When Anne Grady worked at a golf resort, her boss rewarded her with fancy golf balls. There was one problem, however — Grady didn’t golf, and her manager never took the time to find that out.
“A lot of managers have grown up in the philosophy that it’s their job to motivate employees,” said Grady, author of “52 Strategies for Life, Love and Work.” “You can’t motivate a person, but you can create a climate that motivates them.”
Learning leaders marketing their programs need to keep that in mind when trying to get employees motivated in their own development. In school, most of us didn’t work hard for the letter grade alone, but because we were told we had to get good grades to go to college, get a job and earn a paycheck.
But even that motivator is changing. There’s plenty of talk about Gen Y wanting more than money, but it’s a characteristic that’s permeating other generations, too. A 2013 Accenture report showed half of employees see work-life balance — not a massive paycheck, autonomy or recognition — as the key sign of a successful career and therefore one of the main motivators to engage at work.
In Grady’s case, that’s exactly what she wanted from her boss — the ability to leave work a little early to get home to her family. But when she mentioned how tough the traffic was or how long it took her to get home when she left at 5 p.m., her manager didn’t get the hint.
The manager did something many of us do. She never got out of her own head. Instead of keying into what would motivate Grady to work hard, she assumed they shared the same motivator, golf.
“An entire shift needs to take place in our thinking,” Grady said. “We come from a philosophy that paycheck is a motivator, or I’ll give you an ‘attaboy’ and $20 gift card. It takes more work to identify motivators and create strategy to tap into those over time.”
Psychologists split motivators into two categories: intrinsic, driven by personality and preferences, and extrinsic, driven by external needs and expectations.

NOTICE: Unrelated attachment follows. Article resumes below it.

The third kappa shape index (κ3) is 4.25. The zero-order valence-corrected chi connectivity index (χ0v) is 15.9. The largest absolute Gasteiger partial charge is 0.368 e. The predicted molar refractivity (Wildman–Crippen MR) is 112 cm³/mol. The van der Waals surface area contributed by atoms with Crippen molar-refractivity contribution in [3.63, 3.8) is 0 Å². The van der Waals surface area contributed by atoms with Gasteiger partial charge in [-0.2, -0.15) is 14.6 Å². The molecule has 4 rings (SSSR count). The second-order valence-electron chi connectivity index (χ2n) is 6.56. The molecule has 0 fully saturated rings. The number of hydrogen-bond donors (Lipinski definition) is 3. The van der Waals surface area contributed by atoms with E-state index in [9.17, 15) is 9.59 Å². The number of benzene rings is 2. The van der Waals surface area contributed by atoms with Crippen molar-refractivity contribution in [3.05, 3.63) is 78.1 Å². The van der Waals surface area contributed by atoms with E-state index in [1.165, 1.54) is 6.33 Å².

Motivating with material rewards pays no attention to intrinsic motivators and relies solely on external needs, which poses a danger to people’s passions. Psychologists call it the “overjustification effect.” Receiving too much extrinsic reward dulls the intrinsic motivation people feel, which means they’ll be less likely to perform well without a reward in the future.
Give people a Starbucks card for going to a leadership training program or passing a compliance test, and you put a price on people’s interest in learning. Passion is no longer the driving force.
Grady’s “climate of motivation” requires leaders — learning or otherwise — to promote their initiatives by drawing on what internally pushes people to perform. That could mean making a program more fun by including gamification or drawing on an employee’s love of puzzles to entice them into problem-solving leadership exercises.
The best way to determine what intrinsic motivators to use is simple: Talk to the very people you’re trying to inspire.
“You don’t want to be buddy-buddy best friends or perceived as not caring,” Grady said. But keeping your eyes open, listening to hints being dropped — like Grady’s comments on her commute — even simply asking can help managers and leaders balance between the two.
As for all those fancy golf balls? They were great Christmas gifts, Grady said.
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